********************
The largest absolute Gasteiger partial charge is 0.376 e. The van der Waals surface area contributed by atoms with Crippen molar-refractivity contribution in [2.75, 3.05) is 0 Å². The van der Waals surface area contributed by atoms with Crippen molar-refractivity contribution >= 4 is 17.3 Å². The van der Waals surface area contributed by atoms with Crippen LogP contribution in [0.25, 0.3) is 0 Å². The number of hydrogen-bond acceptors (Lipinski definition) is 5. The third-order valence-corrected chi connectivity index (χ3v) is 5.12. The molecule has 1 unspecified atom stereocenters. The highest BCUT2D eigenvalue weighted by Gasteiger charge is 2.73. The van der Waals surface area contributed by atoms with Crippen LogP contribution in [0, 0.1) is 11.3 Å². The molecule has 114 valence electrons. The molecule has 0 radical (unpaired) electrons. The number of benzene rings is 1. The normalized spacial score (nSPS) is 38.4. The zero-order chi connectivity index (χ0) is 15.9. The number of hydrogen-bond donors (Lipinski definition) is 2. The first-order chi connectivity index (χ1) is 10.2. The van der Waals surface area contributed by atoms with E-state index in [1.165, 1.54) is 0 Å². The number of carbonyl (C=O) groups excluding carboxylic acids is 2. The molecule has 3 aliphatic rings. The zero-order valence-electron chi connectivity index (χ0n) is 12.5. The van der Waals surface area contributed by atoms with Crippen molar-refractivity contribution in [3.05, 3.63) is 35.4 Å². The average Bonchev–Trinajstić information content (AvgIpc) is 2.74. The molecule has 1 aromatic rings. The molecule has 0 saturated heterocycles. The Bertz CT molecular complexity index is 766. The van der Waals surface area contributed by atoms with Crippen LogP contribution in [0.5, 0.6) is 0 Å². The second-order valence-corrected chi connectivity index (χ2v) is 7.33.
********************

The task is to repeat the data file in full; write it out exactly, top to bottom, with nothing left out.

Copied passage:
The largest absolute Gasteiger partial charge is 0.376 e. The van der Waals surface area contributed by atoms with Crippen molar-refractivity contribution in [2.75, 3.05) is 0 Å². The van der Waals surface area contributed by atoms with Crippen molar-refractivity contribution >= 4 is 17.3 Å². The van der Waals surface area contributed by atoms with Crippen LogP contribution in [0.25, 0.3) is 0 Å². The number of hydrogen-bond acceptors (Lipinski definition) is 5. The third-order valence-corrected chi connectivity index (χ3v) is 5.12. The molecule has 1 unspecified atom stereocenters. The highest BCUT2D eigenvalue weighted by Gasteiger charge is 2.73. The van der Waals surface area contributed by atoms with Crippen LogP contribution in [0, 0.1) is 11.3 Å². The molecule has 114 valence electrons. The molecule has 0 radical (unpaired) electrons. The number of benzene rings is 1. The normalized spacial score (nSPS) is 38.4. The zero-order chi connectivity index (χ0) is 15.9. The number of hydrogen-bond donors (Lipinski definition) is 2. The first-order chi connectivity index (χ1) is 10.2. The van der Waals surface area contributed by atoms with E-state index in [1.165, 1.54) is 0 Å². The number of carbonyl (C=O) groups excluding carboxylic acids is 2. The molecule has 3 aliphatic rings. The zero-order valence-electron chi connectivity index (χ0n) is 12.5. The van der Waals surface area contributed by atoms with Crippen molar-refractivity contribution in [3.05, 3.63) is 35.4 Å². The average Bonchev–Trinajstić information content (AvgIpc) is 2.74. The molecule has 1 aromatic rings. The molecule has 0 saturated heterocycles. The Bertz CT molecular complexity index is 766. The van der Waals surface area contributed by atoms with Crippen LogP contribution in [0.5, 0.6) is 0 Å². The second-order valence-corrected chi connectivity index (χ2v) is 7.33.